Clarke writes with both excitement and detachment about hauntings, séances and spooky legends of the British isles. He explores how both seeing and hunting ghosts has become important to the tourism industry in the UK. This is a country where the mention of a ghost might bring more visitors to a pub, a hotel or a castle. Perhaps that’s why the English see so many of them.

Nostalgia and boredom

Ghost sightings become more common in times of crisis. During the First World War some Brits had something called a time slip experience. People claimed to have seen an imprint of a more comfortable past, a manor that had burned down appeared to people who walked by the site at the right time of the night, the sounds of old parties echoed through time.

This hints at what is perhaps Clarke’s most interesting explanation of why the English see so many ghosts. Nostalgia and class.

“For most of the last few hundred years, only the upper and lower classes tended to believe in them. The middle classes have always deplored the idea of ghosts … Your middle-class sceptic would say that toffs like ghosts because it is a symptom of their decadence, the plebeians because they are ill-educated.

The twin polarities of the haunted British landscape make it clear: the haunted pub and the haunted stately home … If you were poor, it was because you hoped for the future; and if you were aristocratic and rich, it was because you trusted in the past.”

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*Yes readers with a dirty mind, I know this whole thing sounds like a ghost story from the Viz.

history London

In preparation for this summer’s great heatwave I’ve been reading about the the great stink, which occurred during two hot summer months in 1858. The stink happened because untreated human excrement and industrial waste was dumped into the Thames and then it just sat there. The stink was so bad parliament had to be evacuated and then, finally, it was decided that something had to be done about the sewers in the city.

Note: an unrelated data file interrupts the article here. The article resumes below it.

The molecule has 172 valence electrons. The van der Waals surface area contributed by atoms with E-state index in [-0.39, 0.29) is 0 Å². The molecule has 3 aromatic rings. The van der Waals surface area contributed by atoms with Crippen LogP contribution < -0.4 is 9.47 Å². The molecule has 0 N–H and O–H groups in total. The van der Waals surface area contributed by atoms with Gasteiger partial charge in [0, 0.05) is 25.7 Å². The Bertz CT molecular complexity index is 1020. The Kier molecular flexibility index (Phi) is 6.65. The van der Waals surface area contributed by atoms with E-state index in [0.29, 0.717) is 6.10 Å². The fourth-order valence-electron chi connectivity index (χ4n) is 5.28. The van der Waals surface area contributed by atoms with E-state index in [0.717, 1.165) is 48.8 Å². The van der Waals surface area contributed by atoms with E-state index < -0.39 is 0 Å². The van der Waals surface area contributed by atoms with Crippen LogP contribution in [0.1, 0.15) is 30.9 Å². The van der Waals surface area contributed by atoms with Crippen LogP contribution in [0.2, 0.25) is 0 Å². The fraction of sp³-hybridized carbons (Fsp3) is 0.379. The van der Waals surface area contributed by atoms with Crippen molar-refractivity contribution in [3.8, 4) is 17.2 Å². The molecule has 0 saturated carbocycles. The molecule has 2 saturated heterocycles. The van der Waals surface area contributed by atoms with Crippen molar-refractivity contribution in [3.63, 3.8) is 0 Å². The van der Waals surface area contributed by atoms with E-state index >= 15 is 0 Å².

Caricature;_Faraday_giving_his_card_to_Father_Thames._Wellcome_M0012507

London was a very different city back then. Here is one description:

In the century preceding 1856, over a hundred sewers were constructed in London, and at that date the city had around 200,000 cesspits and 360 sewers. Some cesspits leaked methane and other gases, which often caught fire and exploded, leading to loss of life, while many of the sewers were in a poor state of repair.

And here is another one:

Near the bridges the feculence rolled up in clouds so dense that they were visible at the surface, even in water of this kind. … The smell was very bad, and common to the whole of the water; it was the same as that which now comes up from the gully-holes in the streets; the whole river was for the time a real sewer.

Eventually some genuinely lovely-looking sewage processing plants were built and the city was saved.

68e037baafed4c6be6f3cd603263c6b6 Image via That kind of woman.

I’m using the great stink as a coping strategy. Tomorrow it’s going to be thirty degrees, the day after will be even hotter. But at least that won’t happen again. I’m Nordic, my body hasn’t been conditioned to cope with anything hotter than 25 degrees. During scorching summer days I feel a strong urge to shut myself in a damp and cold earth cellar and wait for rain. But sometimes the heat is worth it for the thunderstorms that follow. I’ll be waiting for the day lightning flashes across the sky, the gutter outside our house floods and I can breathe again, thanks to those clever people who built the city sewers.

Everyday life history London